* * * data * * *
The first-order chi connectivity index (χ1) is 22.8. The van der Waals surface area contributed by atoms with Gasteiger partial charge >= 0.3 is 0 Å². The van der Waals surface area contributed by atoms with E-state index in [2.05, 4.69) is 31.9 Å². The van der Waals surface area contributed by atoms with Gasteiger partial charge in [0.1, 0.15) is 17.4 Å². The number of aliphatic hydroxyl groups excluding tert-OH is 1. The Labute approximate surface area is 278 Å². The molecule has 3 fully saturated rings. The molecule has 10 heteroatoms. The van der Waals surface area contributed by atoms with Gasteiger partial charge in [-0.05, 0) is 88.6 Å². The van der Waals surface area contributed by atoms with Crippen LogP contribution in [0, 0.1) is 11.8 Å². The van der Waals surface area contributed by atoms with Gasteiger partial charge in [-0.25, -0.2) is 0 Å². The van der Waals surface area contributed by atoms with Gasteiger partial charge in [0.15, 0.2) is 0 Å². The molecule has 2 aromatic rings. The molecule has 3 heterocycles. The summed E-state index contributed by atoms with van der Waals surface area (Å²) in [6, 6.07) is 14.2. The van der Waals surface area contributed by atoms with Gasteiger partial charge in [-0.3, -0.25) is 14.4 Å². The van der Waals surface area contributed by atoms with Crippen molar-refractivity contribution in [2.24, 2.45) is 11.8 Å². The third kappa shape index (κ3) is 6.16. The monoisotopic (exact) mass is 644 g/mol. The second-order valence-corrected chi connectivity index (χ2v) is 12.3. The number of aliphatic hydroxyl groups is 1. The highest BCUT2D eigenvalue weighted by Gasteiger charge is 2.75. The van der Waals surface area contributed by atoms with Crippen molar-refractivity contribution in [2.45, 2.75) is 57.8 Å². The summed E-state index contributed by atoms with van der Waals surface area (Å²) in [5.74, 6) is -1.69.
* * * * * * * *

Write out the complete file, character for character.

The first-order chi connectivity index (χ1) is 22.8. The van der Waals surface area contributed by atoms with Gasteiger partial charge >= 0.3 is 0 Å². The van der Waals surface area contributed by atoms with E-state index in [2.05, 4.69) is 31.9 Å². The van der Waals surface area contributed by atoms with Gasteiger partial charge in [0.1, 0.15) is 17.4 Å². The number of aliphatic hydroxyl groups excluding tert-OH is 1. The Labute approximate surface area is 278 Å². The molecule has 3 fully saturated rings. The molecule has 10 heteroatoms. The van der Waals surface area contributed by atoms with Gasteiger partial charge in [-0.05, 0) is 88.6 Å². The van der Waals surface area contributed by atoms with Crippen LogP contribution in [0, 0.1) is 11.8 Å². The van der Waals surface area contributed by atoms with Gasteiger partial charge in [-0.25, -0.2) is 0 Å². The van der Waals surface area contributed by atoms with Gasteiger partial charge in [0.15, 0.2) is 0 Å². The molecule has 2 aromatic rings. The molecule has 3 heterocycles. The summed E-state index contributed by atoms with van der Waals surface area (Å²) in [6, 6.07) is 14.2. The van der Waals surface area contributed by atoms with Gasteiger partial charge in [-0.3, -0.25) is 14.4 Å². The van der Waals surface area contributed by atoms with Crippen molar-refractivity contribution in [2.24, 2.45) is 11.8 Å². The third kappa shape index (κ3) is 6.16. The monoisotopic (exact) mass is 644 g/mol. The second-order valence-corrected chi connectivity index (χ2v) is 12.3. The number of aliphatic hydroxyl groups is 1. The highest BCUT2D eigenvalue weighted by Gasteiger charge is 2.75. The van der Waals surface area contributed by atoms with Crippen molar-refractivity contribution in [2.45, 2.75) is 57.8 Å². The summed E-state index contributed by atoms with van der Waals surface area (Å²) in [5.74, 6) is -1.69.